“I get the feeling we’re not on the same page here,” he said as he forced his way into her space. He looked around, taking mental note of the kitchen. Her new used stove, not the outrageously expensive one she wanted. Butcher-block and granite counters. Intense overhead lighting to make up for a lack of windows.
“Look, I just had a really crappy meeting. Okay? I don’t need any attitude from you.” She flounced to the center island and perched on a stool. A lone mug sat on the wooden surface, its contents steaming.
Tag sat opposite her. He liked hanging with her. This kitchen, with its exposed brick walls, suited her. She was wearing his favorite teal sweater, which enhanced the color of her eyes and molded her breasts the way he liked his hands to cup her.
“What’s wrong?” he asked. He knew he’d have to pry her problems out of her. That was just the way she was. Private. Not secretive—just not forthcoming with all her business.
“I told you about the event I’m doing for the JCC,” she said. “I met with the new director today, and he’s not comfortable that I’m not Jewish.”
“You’re not Japanese either, but you make a mean California roll.”
She picked up her cup and drank, peering at him over the yellow rim the entire time. Then she set the mug on the counter. “That’s not quite it. They have concerns over security. Hate crimes have increased over the past several months.”
“What does that have to do with you?” Anyone who thought Red was a hater needed their head examined.
She hesitated. “Nothing. They’re just concerned. Do you want something to drink?”
“I’m good. So when are we going shopping?” No point beating around the bush.
“Shopping?” A vee formed between her eyebrows. “For what?”
“A ring. A diamond ring. You know, to formalize our engagement.”
Red stared at him for several seconds before answering. “You’re not serious.”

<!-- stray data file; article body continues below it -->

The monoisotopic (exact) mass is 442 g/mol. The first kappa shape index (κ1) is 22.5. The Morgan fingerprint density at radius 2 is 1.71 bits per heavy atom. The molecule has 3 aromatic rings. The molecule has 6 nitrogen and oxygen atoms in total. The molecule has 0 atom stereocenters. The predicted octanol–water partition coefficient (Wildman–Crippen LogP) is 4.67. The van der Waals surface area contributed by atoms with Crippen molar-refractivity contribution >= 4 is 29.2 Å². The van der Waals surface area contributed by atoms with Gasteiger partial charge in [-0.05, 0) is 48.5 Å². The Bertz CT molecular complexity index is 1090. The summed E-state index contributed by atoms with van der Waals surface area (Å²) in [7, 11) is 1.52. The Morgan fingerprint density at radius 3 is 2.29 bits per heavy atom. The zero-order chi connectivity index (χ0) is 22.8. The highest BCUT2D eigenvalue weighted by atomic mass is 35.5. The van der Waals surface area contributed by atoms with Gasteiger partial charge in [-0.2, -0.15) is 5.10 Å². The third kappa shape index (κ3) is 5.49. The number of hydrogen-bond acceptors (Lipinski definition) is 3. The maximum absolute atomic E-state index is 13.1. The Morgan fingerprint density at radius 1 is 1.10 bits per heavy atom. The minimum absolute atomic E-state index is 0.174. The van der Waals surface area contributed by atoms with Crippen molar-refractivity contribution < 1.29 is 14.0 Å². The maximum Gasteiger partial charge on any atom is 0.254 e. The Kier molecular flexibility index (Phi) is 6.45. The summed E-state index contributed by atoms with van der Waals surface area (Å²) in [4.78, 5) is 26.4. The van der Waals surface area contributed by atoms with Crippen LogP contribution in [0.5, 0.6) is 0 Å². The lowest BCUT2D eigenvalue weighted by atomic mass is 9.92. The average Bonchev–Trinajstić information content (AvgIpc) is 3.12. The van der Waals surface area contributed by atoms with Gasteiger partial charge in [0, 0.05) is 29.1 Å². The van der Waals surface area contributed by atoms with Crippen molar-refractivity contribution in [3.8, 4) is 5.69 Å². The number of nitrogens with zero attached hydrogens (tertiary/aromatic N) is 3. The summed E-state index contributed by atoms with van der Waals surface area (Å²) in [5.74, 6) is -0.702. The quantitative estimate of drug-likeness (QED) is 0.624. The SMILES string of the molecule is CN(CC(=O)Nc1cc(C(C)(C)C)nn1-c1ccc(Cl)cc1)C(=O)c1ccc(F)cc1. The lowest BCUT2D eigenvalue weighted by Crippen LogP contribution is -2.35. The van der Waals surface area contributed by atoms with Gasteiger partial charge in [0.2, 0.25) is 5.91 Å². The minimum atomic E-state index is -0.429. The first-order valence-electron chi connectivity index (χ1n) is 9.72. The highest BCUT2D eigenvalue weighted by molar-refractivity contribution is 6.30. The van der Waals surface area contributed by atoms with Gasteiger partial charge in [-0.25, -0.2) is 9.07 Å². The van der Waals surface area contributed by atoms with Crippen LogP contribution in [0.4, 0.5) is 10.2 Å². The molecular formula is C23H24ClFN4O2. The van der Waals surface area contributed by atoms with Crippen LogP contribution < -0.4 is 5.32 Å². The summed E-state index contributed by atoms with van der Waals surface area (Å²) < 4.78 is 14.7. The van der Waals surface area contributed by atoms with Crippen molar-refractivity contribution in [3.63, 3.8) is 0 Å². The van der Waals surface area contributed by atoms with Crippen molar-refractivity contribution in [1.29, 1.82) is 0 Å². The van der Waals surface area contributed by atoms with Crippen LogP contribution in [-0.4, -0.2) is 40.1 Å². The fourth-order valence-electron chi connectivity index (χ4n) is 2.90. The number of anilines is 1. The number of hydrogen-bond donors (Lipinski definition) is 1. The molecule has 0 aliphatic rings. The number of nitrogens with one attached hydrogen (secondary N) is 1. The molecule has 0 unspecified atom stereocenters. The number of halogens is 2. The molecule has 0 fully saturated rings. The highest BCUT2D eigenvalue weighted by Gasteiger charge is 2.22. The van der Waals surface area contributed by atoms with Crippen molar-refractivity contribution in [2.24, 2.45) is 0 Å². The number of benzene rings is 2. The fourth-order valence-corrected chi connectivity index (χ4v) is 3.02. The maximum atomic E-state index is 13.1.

“I’m completely serious. I do not joke about things like my freedom.”
“Come on. You know I said I’d marry you just to get out of New Orleans in one piece.”
Her voice cracked. Hairline fracture.
Something else was going on with her. And he didn’t like her casual attitude. He’d been serious about marriage. Yeah, it bothered him that she apparently didn’t care about him the way he did her. “I guess I didn’t get the memo,” he grumbled.
Maybe it was time to start dating her, but what did people do on dates? He felt funny asking her out to dinner, because she was an amazing cook. Baseball season was still several weeks away, and he wasn’t sure he wanted to go to the ballpark if he couldn’t play. A movie? He’d never understood why someone would go to the movies on a first date. They weren’t like a baseball game, where you could talk but still follow the action on the field.
He’d never had to come up with ideas before. He was Tag Gentry. Women asked him out, and by out, they usually meant to bed. What else was there besides dinner, baseball games, and movies? It wasn’t as if he could ski, either on snow or the water. He might be able to manage miniature golf. If he had a cart and actually knew how to play, he could golf. The idea intrigued him. He’d played some in high school. A ball. A club or a bat. Green grass.
“So you don’t want to go shopping. Fine. What about a movie?”
“No, but thanks.” She took another sip from her mug. “I’m so tired, I’d probably fall asleep.”
“What do you like to do?” he asked.
Red started. “What do you mean?”
“For fun. What do you do for fun?”
“I cook. I try new recipes. I read.”
“No. For fun. Cooking and recipes and reading are work.”
“No. I like to read. Historical romance novels.”
Tag didn’t know what to say to that. Reading was something he’d done to get through high school so he could play ball.
“You don’t hike or swim or jog?” He couldn’t imagine a life without movement. Without action.
Red wrinkled her nose. “No. I told you before. My father moved me around a lot when I was a kid. I’m all for staying put.”
If he was going to date her, get to know her, he had to figure out something. She wasn’t helping at all. “Well, what do you want to do?”
“I want to finish my tea and work on my plans for the Purim Carnival.”
“The job I have for the JCC. Every year, they have a carnival in their gym. It’s one of the Jewish holidays.”
“How did you get that job?”
“I pitched them after I got my kosher certification. Why?”
“It just seems like a strange thing for you to do.”
“If you think that, then you don’t know me at all.”
“Not for lack of trying,” he muttered.
But that wasn’t quite true. Their relationship to this point had been about him. Red taking care of him. Watching out for him. Oh, he’d been able to stop Drake Dixon’s attempted rape of her, maybe even twice. But of all the hours they’d spent in each other’s company, most of them had been about him. Or sex.
Sex was good. He nearly always wanted sex. Especially when the sex was with Red. But there hadn’t been much of that lately either. Nor was he sure he could maneuver two flights of stairs to her apartment. So unless she was willing to head out to his penthouse in a much nicer part of the city, there probably wouldn’t be any sex today.